South Africa is the continent’s most industrialised economy and among one of the most developed on the continent.
At the same time, the country also has one of the most unequal societies rooted in years of racist white-minority rule that ended in 1994.
Black South Africans, who make up around 80 percent of the population, voted for the first time only in 1994.
It was a moment of jubilation after a bitter decades-long struggle against white-minority rule.
British and Dutch settlers arrived at Africa’s southern tip from the 17th century, first using it as a stopover on the shipping route to Asia and later, claiming colonies.
They imposed discriminatory laws early on, restricting non-whites to unskilled jobs and limiting land ownership and free movement.
This developed into the radical system of apartheid, institutionalised in 1948, which kept the races apart with a host of discriminatory laws that disadvantaged black people in particular.
Anti-apartheid hero Nelson Mandela became South Africa’s first black president in 1994 after spending 27 years in jail when even his image was banned.
His release in 1990 heralded the transition to democracy for which he won the Nobel Peace Prize with the last white president, F. W. de Klerk.
Mandela’s death in December 2013 unleashed a wave of public emotion around the world.
Post-apartheid South Africa painted itself as an example of democracy and tolerance, adopting 11 official languages, pledging free homes and education, and establishing a Truth and Reconciliation Commission.
But nearly 25 years on, much of the goodwill has been lost in corruption scandals and weak governance.
With a population of 55.7 million in 2016, the country still has a “dual economy with one of the highest inequality rates in the world”, the World Bank says.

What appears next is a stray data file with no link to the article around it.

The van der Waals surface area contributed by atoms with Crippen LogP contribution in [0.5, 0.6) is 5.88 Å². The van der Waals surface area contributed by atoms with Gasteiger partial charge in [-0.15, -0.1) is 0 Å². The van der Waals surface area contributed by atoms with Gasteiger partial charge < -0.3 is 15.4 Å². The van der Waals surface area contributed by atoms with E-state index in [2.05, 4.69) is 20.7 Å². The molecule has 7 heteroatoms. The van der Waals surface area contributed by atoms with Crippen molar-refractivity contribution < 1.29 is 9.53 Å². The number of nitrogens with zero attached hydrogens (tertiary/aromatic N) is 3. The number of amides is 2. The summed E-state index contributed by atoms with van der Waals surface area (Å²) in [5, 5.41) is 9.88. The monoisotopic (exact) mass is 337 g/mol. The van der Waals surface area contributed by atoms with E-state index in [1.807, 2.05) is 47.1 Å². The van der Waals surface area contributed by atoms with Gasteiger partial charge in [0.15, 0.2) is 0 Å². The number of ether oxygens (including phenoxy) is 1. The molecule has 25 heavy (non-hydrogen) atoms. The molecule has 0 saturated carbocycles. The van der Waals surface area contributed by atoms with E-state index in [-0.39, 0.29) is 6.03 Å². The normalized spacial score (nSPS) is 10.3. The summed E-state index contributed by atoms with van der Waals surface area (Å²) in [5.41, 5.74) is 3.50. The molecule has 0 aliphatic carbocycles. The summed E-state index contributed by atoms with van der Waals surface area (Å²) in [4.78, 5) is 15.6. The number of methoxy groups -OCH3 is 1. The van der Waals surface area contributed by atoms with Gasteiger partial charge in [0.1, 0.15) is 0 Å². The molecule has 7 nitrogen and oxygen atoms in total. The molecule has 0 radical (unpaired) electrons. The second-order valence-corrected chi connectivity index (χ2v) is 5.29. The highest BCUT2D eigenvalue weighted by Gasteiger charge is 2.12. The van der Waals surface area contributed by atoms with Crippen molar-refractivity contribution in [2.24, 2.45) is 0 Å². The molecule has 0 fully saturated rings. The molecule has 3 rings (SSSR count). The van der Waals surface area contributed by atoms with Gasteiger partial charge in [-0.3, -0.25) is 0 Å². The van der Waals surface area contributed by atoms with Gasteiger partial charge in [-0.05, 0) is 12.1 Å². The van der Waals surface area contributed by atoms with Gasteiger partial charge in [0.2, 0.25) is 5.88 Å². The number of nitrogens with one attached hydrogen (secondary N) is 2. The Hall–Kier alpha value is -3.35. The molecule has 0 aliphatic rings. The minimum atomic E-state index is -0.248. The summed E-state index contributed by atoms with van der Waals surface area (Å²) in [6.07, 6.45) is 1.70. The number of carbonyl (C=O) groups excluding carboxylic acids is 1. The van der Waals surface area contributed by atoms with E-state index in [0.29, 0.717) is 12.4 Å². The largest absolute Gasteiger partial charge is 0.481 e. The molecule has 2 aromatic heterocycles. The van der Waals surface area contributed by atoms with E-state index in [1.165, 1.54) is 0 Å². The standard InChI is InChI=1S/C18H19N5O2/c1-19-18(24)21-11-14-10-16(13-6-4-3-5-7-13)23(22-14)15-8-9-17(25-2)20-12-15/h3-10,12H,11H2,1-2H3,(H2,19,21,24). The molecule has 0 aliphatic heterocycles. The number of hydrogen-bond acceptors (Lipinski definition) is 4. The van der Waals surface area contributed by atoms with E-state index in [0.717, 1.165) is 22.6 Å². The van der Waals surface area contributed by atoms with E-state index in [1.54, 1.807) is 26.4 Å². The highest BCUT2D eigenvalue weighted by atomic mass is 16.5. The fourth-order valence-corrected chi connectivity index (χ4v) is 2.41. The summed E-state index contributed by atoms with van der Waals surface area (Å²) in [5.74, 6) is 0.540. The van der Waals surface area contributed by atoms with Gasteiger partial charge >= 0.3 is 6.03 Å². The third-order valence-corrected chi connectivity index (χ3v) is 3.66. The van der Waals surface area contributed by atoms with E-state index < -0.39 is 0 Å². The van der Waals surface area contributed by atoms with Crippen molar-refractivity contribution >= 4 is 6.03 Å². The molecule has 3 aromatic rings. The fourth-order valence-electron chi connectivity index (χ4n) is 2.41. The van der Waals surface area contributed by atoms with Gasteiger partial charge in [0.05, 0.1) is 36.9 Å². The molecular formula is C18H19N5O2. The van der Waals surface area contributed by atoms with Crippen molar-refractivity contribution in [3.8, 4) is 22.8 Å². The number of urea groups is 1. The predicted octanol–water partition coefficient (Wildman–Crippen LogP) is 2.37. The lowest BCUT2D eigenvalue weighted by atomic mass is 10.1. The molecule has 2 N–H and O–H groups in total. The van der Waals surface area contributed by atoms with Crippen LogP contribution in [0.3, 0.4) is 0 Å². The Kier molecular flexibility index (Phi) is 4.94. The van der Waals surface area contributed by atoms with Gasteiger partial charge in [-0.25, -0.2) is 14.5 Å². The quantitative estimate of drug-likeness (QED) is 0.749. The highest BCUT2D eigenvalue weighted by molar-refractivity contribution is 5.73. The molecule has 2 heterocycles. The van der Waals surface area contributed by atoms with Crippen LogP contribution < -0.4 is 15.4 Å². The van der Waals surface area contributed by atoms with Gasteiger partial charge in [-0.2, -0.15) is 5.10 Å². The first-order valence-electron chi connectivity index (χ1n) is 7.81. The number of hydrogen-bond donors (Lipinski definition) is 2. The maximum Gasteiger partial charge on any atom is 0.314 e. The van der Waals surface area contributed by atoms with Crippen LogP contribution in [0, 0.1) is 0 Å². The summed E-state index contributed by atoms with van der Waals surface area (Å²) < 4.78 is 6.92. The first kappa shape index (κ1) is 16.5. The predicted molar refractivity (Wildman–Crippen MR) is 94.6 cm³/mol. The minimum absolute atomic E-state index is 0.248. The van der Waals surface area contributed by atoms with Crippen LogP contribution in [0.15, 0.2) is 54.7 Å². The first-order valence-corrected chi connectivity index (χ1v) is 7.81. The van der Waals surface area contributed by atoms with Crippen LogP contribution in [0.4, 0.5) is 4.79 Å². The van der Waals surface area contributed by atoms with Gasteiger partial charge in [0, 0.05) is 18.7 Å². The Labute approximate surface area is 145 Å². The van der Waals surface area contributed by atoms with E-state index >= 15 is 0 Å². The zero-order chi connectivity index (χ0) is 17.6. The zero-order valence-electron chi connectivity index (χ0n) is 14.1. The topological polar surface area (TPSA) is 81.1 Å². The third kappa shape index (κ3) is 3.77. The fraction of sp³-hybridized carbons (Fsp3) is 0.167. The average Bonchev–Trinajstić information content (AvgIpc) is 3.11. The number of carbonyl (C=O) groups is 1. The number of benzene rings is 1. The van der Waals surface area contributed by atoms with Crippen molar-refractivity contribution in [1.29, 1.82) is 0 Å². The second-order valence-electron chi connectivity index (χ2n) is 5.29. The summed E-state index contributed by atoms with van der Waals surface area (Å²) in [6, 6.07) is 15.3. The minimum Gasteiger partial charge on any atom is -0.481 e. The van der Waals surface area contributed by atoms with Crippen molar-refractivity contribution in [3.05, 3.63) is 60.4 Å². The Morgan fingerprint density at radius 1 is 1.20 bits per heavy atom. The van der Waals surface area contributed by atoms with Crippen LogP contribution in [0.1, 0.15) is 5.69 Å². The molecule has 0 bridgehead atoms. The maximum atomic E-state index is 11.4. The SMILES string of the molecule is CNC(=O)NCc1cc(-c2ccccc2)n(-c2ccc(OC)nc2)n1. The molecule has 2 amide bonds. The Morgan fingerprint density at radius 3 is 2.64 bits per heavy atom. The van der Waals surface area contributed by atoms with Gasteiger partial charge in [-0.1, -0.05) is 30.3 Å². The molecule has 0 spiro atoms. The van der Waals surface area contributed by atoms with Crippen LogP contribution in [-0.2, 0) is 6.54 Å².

Despite the emergence of a black middle-class, 47 percent of blacks lived in poverty in 2015 compared to 0.4 percent of whites, Statistics South Africa said.
Most of the country’s arable land remains in the hands of white farmers.
South Africa accounts for 70 percent of the world production of platinum and is among the leading suppliers of gold, diamonds and coal. Manufacturing and agriculture are also key sectors.
Growth resumed in April 2017 after six months of recession but is estimated at only 0.7 percent in 2017.
Unemployment is at a record level of 27.7 percent, rising to 50 percent among youths, and business confidence is at its lowest level since the end of apartheid.
With unspoiled beaches, winelands and animal reserves, the country was the continent’s leading tourist destination behind Morocco in 2016.
There were more than 10 million visitors in 2016, a near 13 percent rise from the previous year, and the sector employs one in 22 people with jobs.
South Africa suffers high levels of crime, including 34 homicides per 100,000 inhabitants in 2015/16, according to police, higher than other countries considered dangerous such as Colombia and Brazil.
It also has the largest HIV epidemic in the world, with 19 percent of the global number of people living with HIV, 15 percent of new infections and 11 percent of AIDS-related deaths.